On our travels our intension was always to go through Albania. Several years ago when it was communist country, it was one of the most isolated Iron curtain countries, there was no way you would be allowed in, you would have been shot!
On researching our journey through Albania, we started to worry about the state of the roads,(we need to take care of Bongo, there’s a few thousand miles to go!) and possible documentation worries. So we had planned to drive back to Dubrovnik, take the ferry back to Italy then another to Greece, by-passing Albania. However, we never like going back where we have just been and the thought of 24hours on ferries was not appealing.
Fingers crossed, we chose the border crossing that leads from Montenegro’s Capital Podgorica to Shkoder in Albania. We thought this would be the best crossing as we would need to buy Vehicle insurance, as ours was only for EU countries. As we left the last village in Montenegro the road got narrower and narrower ¬¬, bearing in mind this should be main route, until it was a narrow track. We followed several large articulated lorries who did well to navigate such roads.
This single track road went for several kilometres where it opened up to the border crossing. As expected we needed insurance and was directed to the insurance office, who promptly charged us a minimum of 90 Euros - we only wanted 2 days worth! We later found out that a motor home that came across another border was charged only 35- do they make these figures up?
The roads were bad and dangerous, roads with no markings, instead they do like to use rocks in the middle of the road, dual carriageways that have no barriers between them except a two foot drop. It’s also the first time we’ve walked across a bridge to see if safe to cross in the car.
For approx 30 kilometre the road was a gravel track, the best way was to follow a tanker who seems to have done the route several times, to find the safest passage, the Bongo was covered in dust but at least it got us to Shkoder.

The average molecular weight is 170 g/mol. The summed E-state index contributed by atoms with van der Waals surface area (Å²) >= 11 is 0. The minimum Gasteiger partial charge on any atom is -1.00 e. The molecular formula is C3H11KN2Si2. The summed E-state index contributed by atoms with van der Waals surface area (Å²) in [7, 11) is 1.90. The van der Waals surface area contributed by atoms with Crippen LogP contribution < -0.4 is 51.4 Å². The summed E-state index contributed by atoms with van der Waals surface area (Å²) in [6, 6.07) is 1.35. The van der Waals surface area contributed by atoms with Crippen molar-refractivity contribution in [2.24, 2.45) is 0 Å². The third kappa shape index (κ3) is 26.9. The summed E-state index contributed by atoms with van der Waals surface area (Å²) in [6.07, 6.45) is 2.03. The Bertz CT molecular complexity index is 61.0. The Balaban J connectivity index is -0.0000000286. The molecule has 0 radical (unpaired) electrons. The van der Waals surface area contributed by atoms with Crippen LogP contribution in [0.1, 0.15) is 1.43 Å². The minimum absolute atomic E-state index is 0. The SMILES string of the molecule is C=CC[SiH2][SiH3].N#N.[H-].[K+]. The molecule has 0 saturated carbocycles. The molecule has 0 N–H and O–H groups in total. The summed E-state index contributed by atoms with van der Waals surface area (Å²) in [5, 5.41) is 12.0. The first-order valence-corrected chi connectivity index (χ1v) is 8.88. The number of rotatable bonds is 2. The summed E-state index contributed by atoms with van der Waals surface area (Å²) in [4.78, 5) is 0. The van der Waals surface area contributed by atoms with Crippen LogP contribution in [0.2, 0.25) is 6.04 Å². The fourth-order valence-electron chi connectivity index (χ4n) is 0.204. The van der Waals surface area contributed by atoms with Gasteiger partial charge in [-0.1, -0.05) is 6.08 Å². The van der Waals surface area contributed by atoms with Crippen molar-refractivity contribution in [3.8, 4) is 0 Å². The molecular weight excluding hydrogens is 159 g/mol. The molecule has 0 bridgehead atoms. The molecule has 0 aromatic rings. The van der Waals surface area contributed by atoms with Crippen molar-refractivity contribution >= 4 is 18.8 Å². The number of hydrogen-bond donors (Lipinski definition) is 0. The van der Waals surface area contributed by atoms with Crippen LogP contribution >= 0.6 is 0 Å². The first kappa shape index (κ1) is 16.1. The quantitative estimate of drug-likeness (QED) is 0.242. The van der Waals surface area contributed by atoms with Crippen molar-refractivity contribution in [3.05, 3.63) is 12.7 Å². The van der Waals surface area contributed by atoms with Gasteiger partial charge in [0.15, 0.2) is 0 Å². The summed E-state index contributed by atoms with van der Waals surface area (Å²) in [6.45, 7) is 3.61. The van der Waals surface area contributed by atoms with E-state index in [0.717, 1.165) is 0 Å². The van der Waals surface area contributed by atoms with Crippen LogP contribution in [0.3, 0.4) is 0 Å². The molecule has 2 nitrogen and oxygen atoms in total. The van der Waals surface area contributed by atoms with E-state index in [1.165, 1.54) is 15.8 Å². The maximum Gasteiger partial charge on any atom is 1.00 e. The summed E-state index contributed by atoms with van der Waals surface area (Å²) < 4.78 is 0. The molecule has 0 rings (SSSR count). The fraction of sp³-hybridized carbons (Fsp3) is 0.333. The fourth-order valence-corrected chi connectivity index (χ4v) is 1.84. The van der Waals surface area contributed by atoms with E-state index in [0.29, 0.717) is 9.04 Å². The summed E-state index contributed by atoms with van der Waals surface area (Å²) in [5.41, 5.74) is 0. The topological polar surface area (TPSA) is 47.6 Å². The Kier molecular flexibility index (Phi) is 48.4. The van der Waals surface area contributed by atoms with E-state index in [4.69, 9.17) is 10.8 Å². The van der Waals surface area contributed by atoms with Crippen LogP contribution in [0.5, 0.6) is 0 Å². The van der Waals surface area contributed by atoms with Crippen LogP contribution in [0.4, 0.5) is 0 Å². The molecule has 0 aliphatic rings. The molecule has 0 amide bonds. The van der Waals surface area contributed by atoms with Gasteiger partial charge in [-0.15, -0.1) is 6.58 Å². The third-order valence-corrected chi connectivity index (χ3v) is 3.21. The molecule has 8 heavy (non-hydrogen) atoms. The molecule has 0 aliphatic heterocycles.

Fortunately roads improved and the countryside wasn’t half bad but the towns are a shock and seem chaotic and dilapidated. We were aiming for the town of Durres on the coast,
where we hope to find a campsite. Although we knew Durres was a beach resort it was not any more appealing than the town we passed, we thankfully saw the signs for the campsite, but again went past many run down houses for several Kilometres and we didn’t have much hope for our Campsite.
We were wrong it had a pleasant view over the sea, good toilets and shower, restaurant, and a pontoon that had a bar and straw umbrellas. If you half closed your eyes it looked a little like the Maldives.
The host who spoke better French than English was very welcoming and proud of his campsite.
We felt no wish to do more than just drive through, so headed north through the capital Tirana across the mountains to Macedonia. We have never seen so many petrol stations and car washes in our lives. At the last village on the hill up to the border there must have been 50 car washes, mostly young lads with a hose connected to a mountain stream. Needless to say we thought we’d give the Bongo a smarten up.
The Albanians seem to have had a bad deal for
decades, but they were very friendly, to us and we are pleased we took the trip.
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